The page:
Ah, Cricket. The sound of leather on willow. Sipping cider on a sunny saturday afternoon at Taunton as the mighty cidermen cruise towards another triumph. You just can't beat it. There, at least you know where I'm coming from, because I do accept that the majority of the population thinks that any sport that takes several days to finish is an utterly stupid idea, so this review is written essentially for the cricket enthusiast (cricket's just not the type of game the casually curious might elect to buy a computer game about, as opposed to, say, snowboarding). Up until now the finest cricket game on any format has been Brian Lara Cricket; kind of strange when you consider that bowling the other side out on any level was just about impossible with their infallible batting. Previous EA Sports attempts to emulate cricket have been frankly abysmal, suffering from gameplay problems such as being able to sweep any ball for 2 runs no matter where it pitched. EA have at least done the decent thing and recruited the developers from Brian Lara setting them loose on the Playstation 2's more powerful hardware. So what have they come up with? For a start the presentation (as it always is with EA sports) is excellent with a nice intro sequence and slick menus that are easy on the eye. The game comes with a number of options to ease you in such as 3 levels of difficulty, auto-fielding and an indicator when you're batting to tell you if a run is available. All the international teams are present with up to date squads, although disappointingly for buffs there are no county sides. A neat feature is the ability to unlock all-time great sides from the past for each country, such as a West Indies side featuring Viv Richards and Malcolm Marshall. These are obtained by doing things such as winning the World Cup or (for a real challenge) beating Australia in a test series, and act as an extra hook to keep you playing. The game itself is on the whole a very creditable performance. The graphics of the grounds are excellent and the players are well drawn. I do have 2 gripes, though. First the motion capture is oddly stilted; as another opinion mentioned the stilted running is oddly reminiscent of Andy Caddick (and the animation of him stomping back to his mark with a scowl on his face is so real it's uncanny), but it's strange to see young athletic players animated in such a fashion. Secondly the crowd are very 2-dimensional; fine when the action's in the middle, but hitting the ball into the grandstand isn't quite so satisfying when all it hits is an army of John Smiths cardboard men. On the other hand the diving fielder animations are perfect and lead to some stunning catches that look great on replay. The sound features commentary by Richie Benaud and is no more repetitive than any other game and links in well with what's actually hapenning. They've also captured the essential "Thwack" sound very nicely. One thing I can't knock is the gameplay. The batting is superbly executed with different buttons for front and back foot shots (drive a bouncer and pick it out of your teeth if you want), and leaving the ball. The feeling of timing on the shots is just right and creaming a cover drive to the boundary is difficult but immensely satisfying. One of thee shoulder buttons is a power button and holding this as you play the shot means that you belt the ball through the air, although risks spooning a catch straight to the fielder if you misstime the shot. This is the first cricket game I've played where they've really captured the effects of different pitch conditions. In slow wet wickets you really have to wait for the ball to come on, while in hard dry conditions you feel rushed in your shots. The pitch also affects the difficulty dramatically - playing the Aussies on a green seamer at Headingley I was reduce d at Lunch to about 30 for 6 (emulating real life almost exactly). Bowling took a little while longer than batting to master - the umpires are very strict on wides and no-balls are also easy to bowl, and like all cricket games is slightly less satisfying in that you often need the computer to make a slight error to achieve success. At least it's an improvement on Brian Lara and there is an autoplay feature to generate the innings if you don't want to bother with this 1/2 of the game. The developers have clearly made the right decision here in concentrating on the real cricket fan to pitch this game at. It's full of little touches that will be appreciated by anyone who plays or watches the game even occasionally. They've also concentrated heavily on 1-day cricket and you spend more time belting the ball over deep midwicket than grinding along at an Atherton-like pace. Cricket is a notoriously difficult sport to capture in a computer game and this is a very creditable attempt. As such every cricket fan with a Playstation 2 should own this game.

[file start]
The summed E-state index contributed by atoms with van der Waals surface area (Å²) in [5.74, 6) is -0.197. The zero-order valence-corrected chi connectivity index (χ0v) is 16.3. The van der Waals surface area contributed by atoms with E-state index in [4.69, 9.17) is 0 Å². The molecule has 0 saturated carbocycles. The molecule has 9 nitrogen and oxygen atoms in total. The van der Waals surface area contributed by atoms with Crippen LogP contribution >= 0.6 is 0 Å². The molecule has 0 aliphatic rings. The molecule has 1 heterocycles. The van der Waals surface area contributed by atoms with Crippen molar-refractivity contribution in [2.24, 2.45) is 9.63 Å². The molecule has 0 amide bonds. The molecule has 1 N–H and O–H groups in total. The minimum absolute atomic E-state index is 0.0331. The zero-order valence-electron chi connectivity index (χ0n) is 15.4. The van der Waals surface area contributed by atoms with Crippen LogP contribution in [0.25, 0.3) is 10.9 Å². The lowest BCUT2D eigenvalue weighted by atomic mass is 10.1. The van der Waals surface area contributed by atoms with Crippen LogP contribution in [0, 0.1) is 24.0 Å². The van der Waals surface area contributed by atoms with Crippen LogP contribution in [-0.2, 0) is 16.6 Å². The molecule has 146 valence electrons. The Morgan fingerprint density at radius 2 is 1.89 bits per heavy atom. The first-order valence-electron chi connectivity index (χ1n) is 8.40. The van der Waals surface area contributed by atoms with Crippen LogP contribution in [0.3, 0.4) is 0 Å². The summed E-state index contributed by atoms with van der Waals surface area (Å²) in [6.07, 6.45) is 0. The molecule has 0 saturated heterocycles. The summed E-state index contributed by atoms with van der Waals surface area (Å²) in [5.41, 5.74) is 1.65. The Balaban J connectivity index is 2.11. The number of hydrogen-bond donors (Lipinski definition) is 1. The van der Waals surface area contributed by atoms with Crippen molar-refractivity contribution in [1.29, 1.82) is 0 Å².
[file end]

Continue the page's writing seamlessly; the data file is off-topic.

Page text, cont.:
For those of you who played Brian Lara Cricket (Shane Warne Cricket in Australia) on the PSone or PC, EA cricket 2002 will feel instantly familiar. This is because Cricket 2002 was made by the developers behind BLC (published by Codemasters). As a result the game feels more like a sequel to BLC and this is a good thing. BLC was the best cricket game available, and this improves upon it. Gone is the dodgy third umpire feature; now replaced by one that actually works. All the other bugs from BLC seem to have disappeared, although my PS2 did crash on one occasion and the commentator (Richie Benaud) does still seem to predict boundaries with the kind of foresight that would make even Russell Grant jealous. The shot selection is the most notable improvement. The player can now dance down the wicket to any delivery and choose to play off the back or front foot through the use of two separate buttons. Always wanted to play a hook shoot to yorker? Now you can. But, don't blame me when your middle stump is uprooted (another nice addition). Real-life cricket fans should look out for the fielders (poor) running animation. Which is remarkably reminiscent of Andy Caddick's delivery run-up. The fielders ability to throw the ball in the direction opposite to which they are standing remains, but this does not detract from the enjoyment. Game types include: One-day matches and Tournaments (In coloured kits); and Test matches and Test Series (In, traditional, white). There is also a practice nets option which lets you hone your technique. Be warned though; like in real life, you seem a lot better in the nets than when you play out in the middle. The option to edit player names is available. However, the option to edit stats, appearance and team names, is not. Edited player names will not be read aloud by Richie of course. Bowling types are Pace/Spin and Swing. With the familiar sub-divisions . Bowling is now controlled by aiming your delivery with a cursor, and then timing your button press in order to get the maximum amount of pace/spin/swing, without bowling a no-ball (this will happen a lot at first). The pitch and weather conditions will also affect the amount of seam/spin/swing/bounce you get (details can be found in the game manual). A save game option is available at the end of each over as well as other features such as Scorecard, Batting/Bowling Stats, Batting Graphs, Fielder Positions (You can make up your own or choose from templates). There is also the option to declare at any point, or to have the computer generate play up to set points in the match (including end of innings, fall of wicket etc.) Therefore, it is possible to play a match in which you only control your team when batting, and let the computer generate the opposition's innings for you. Camera angles can be changed at any point. There are roughly 10 different views available, but the majority of these are only of any use for replays. The atmosphere in this game is pretty good, and the best yet in a cricket game. The crowd ambience is realistic, changing between a general bustling to large applause for boundaries and football style chanting at intermittent periods. The batsman animations between deliveries bolster the 'TV style' presentation well, including players padding the turf with their bats. All in all this is a loyal simulation to the game of cricket. If you don't like cricket, chances are you won't like this game (In fact, why would you even be reading this?). If you do like cricket, as I do, then your luck is in, as this is a 'must have'.
If you think Brain lara Cricket is the best cricket game ever made, you got another thing coming. It's Cricket 2002 on the PS2. If you are a cricket fan and own a PS2 you definetly need to go to the shops and grab yourself a copy of cricket 2002 NOW !!! The games features are amazing. There is intuitive batting and bowling control which allows you to play off the front or back foot, it also allows you to spin,seam or change pace of the ball. Cricket 2002 has DEEP GAMEPLAY, there are one-day games and test matches. The game includes 10 international teams and 22 international stadia, plus much more. You can score big boundaries and also uproot the middle stump. The game also features play by play commentary by the legendary Richie Benaud. Realistic player and team statistics that are constantly affected by changing weather, pitch and match conditions. The crowd can intimidate your team. There are also unlockable tournmaents and historical teams. This game is a must have for cricket fans!!! "IT DOES'NT GET BETTER THAN CRICKET 2002 " This review was written by PAV BATTH
Apart from brian lara cricket this is the second best cricket game there is, after watching the stunning video i amazed at the detail in the pitch and the players. However i was not convinced by the way the ball flew in the air and when the players caught it, it didn't seem very realistic. Apart from this the controls are the easiest i know and you dont have to wait for the ball to go back to the bowler. Wouldn't recommend it to fanatic sport cricket fans because the game isnt amazing.